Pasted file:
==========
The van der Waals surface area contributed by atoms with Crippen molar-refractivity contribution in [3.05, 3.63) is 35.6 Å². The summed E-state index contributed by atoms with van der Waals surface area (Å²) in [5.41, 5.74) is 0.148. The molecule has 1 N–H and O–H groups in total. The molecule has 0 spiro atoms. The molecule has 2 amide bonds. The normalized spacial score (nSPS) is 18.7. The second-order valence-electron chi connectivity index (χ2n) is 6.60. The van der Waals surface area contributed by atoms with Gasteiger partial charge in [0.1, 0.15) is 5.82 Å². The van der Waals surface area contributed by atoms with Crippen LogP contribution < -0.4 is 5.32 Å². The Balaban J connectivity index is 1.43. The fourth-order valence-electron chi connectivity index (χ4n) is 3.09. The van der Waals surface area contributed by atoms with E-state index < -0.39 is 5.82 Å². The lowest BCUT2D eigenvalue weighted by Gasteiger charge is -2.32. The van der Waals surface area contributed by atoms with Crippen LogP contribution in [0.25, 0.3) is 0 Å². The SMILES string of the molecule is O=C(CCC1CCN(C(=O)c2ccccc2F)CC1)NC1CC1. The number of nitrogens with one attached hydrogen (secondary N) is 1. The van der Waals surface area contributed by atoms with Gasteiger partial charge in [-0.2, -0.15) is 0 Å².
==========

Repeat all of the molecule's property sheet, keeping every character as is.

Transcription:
The van der Waals surface area contributed by atoms with Crippen molar-refractivity contribution in [3.05, 3.63) is 35.6 Å². The summed E-state index contributed by atoms with van der Waals surface area (Å²) in [5.41, 5.74) is 0.148. The molecule has 1 N–H and O–H groups in total. The molecule has 0 spiro atoms. The molecule has 2 amide bonds. The normalized spacial score (nSPS) is 18.7. The second-order valence-electron chi connectivity index (χ2n) is 6.60. The van der Waals surface area contributed by atoms with Gasteiger partial charge in [0.1, 0.15) is 5.82 Å². The van der Waals surface area contributed by atoms with Crippen LogP contribution < -0.4 is 5.32 Å². The Balaban J connectivity index is 1.43. The fourth-order valence-electron chi connectivity index (χ4n) is 3.09. The van der Waals surface area contributed by atoms with E-state index < -0.39 is 5.82 Å². The lowest BCUT2D eigenvalue weighted by Gasteiger charge is -2.32. The van der Waals surface area contributed by atoms with Crippen LogP contribution in [0.25, 0.3) is 0 Å². The SMILES string of the molecule is O=C(CCC1CCN(C(=O)c2ccccc2F)CC1)NC1CC1. The number of nitrogens with one attached hydrogen (secondary N) is 1. The van der Waals surface area contributed by atoms with Gasteiger partial charge in [-0.2, -0.15) is 0 Å².